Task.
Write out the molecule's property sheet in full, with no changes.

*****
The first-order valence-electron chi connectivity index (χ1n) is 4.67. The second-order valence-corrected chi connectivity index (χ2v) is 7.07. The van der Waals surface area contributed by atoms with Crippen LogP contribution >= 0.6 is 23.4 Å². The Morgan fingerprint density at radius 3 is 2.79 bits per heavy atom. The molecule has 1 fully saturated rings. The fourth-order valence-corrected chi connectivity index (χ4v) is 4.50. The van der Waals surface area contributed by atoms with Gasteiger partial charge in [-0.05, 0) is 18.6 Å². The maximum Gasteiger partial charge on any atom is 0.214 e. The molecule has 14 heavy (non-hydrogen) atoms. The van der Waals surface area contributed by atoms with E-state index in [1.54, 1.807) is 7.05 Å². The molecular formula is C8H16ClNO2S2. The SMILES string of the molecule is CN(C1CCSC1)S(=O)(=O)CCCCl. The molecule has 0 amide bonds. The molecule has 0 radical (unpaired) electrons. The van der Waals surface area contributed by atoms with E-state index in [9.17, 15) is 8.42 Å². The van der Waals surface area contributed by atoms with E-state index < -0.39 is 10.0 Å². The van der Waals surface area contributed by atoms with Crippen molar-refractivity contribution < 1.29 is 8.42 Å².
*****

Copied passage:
The first-order valence-electron chi connectivity index (χ1n) is 4.67. The second-order valence-corrected chi connectivity index (χ2v) is 7.07. The van der Waals surface area contributed by atoms with Crippen LogP contribution >= 0.6 is 23.4 Å². The Morgan fingerprint density at radius 3 is 2.79 bits per heavy atom. The molecule has 1 fully saturated rings. The fourth-order valence-corrected chi connectivity index (χ4v) is 4.50. The van der Waals surface area contributed by atoms with Gasteiger partial charge in [-0.05, 0) is 18.6 Å². The maximum Gasteiger partial charge on any atom is 0.214 e. The molecule has 14 heavy (non-hydrogen) atoms. The van der Waals surface area contributed by atoms with E-state index in [1.54, 1.807) is 7.05 Å². The molecular formula is C8H16ClNO2S2. The SMILES string of the molecule is CN(C1CCSC1)S(=O)(=O)CCCCl. The molecule has 0 amide bonds. The molecule has 0 radical (unpaired) electrons. The van der Waals surface area contributed by atoms with E-state index in [9.17, 15) is 8.42 Å². The van der Waals surface area contributed by atoms with E-state index < -0.39 is 10.0 Å². The van der Waals surface area contributed by atoms with Crippen molar-refractivity contribution < 1.29 is 8.42 Å².